Workshop: "Quaternary marine ecosystems: climate versus human impacts in the pre-industrial era"
The workshop aims to assemble:
1) published data of marine death assemblages, archaeological data and historical records to write a review on pre-industrial human and climate impacts on marine ecosystems; and
2) metadata on available sedimentary archives that could be repurposed to obtain marine death assemblages.
Dr. Martin Visbeck
Dr. Anne Salomon
Dr. Heike K. Lotze
Recording are available to watch below under post meeting material.
The Q-MARE seminar series featuring Rowan Lockwood on "Bay of the Living Dead: Conservation Paleobiology of Chesapeake Bay Oysters" will be incorporated into this workshop. > Calendar
Assemble metadata on available sedimentary archives and published data to address the workshop question.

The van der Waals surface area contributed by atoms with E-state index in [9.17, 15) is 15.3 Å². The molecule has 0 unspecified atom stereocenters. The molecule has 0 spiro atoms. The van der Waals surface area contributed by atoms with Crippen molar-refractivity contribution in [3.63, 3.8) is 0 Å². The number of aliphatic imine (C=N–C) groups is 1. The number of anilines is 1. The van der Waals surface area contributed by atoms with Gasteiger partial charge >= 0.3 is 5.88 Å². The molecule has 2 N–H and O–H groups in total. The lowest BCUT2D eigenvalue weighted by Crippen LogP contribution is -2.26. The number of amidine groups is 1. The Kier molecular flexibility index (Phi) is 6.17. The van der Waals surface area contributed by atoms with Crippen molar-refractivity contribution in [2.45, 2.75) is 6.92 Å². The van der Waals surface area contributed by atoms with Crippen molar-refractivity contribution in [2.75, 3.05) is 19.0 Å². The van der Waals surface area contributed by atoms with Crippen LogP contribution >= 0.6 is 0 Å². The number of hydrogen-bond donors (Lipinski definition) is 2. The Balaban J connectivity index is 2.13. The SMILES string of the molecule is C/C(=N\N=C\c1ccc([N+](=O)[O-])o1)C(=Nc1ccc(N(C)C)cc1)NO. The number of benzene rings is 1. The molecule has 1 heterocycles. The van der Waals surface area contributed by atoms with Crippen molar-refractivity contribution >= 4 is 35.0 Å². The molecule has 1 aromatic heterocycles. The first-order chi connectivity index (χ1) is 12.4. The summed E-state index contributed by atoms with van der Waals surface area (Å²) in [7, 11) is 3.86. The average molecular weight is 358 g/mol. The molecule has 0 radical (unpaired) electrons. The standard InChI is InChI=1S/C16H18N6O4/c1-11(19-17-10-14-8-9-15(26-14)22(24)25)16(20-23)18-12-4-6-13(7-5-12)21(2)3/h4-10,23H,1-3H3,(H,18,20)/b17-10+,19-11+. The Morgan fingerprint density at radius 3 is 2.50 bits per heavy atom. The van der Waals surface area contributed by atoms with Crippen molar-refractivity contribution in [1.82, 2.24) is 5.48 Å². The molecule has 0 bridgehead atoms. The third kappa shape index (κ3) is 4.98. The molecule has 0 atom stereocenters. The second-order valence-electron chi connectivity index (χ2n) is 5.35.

Climate and human activities altered marine ecosystems for thousands of years before industrialization, changing the composition, structure and dynamics of marine communities and the distribution, ecology and physiology of marine organisms. However, disentangling human impacts from those of natural climate variability remains a challenge. Marine ecosystems have proven robust to natural climatic perturbations, but are less resilient to anthropogenic impacts. Moreover, the timing, rate, and intensity of anthropogenic impacts on marine ecosystems before and after the industrial revolution varied across the world, increasing and confounding the effect of the shifting baselines syndrome. Q-MARE brings together scientists from different disciplines to disentangle past climate and human-induced changes and explore the timing and scale of human impacts on Quaternary marine ecosystems by combining paleontological, paleoclimatic, archaeological, and historical data.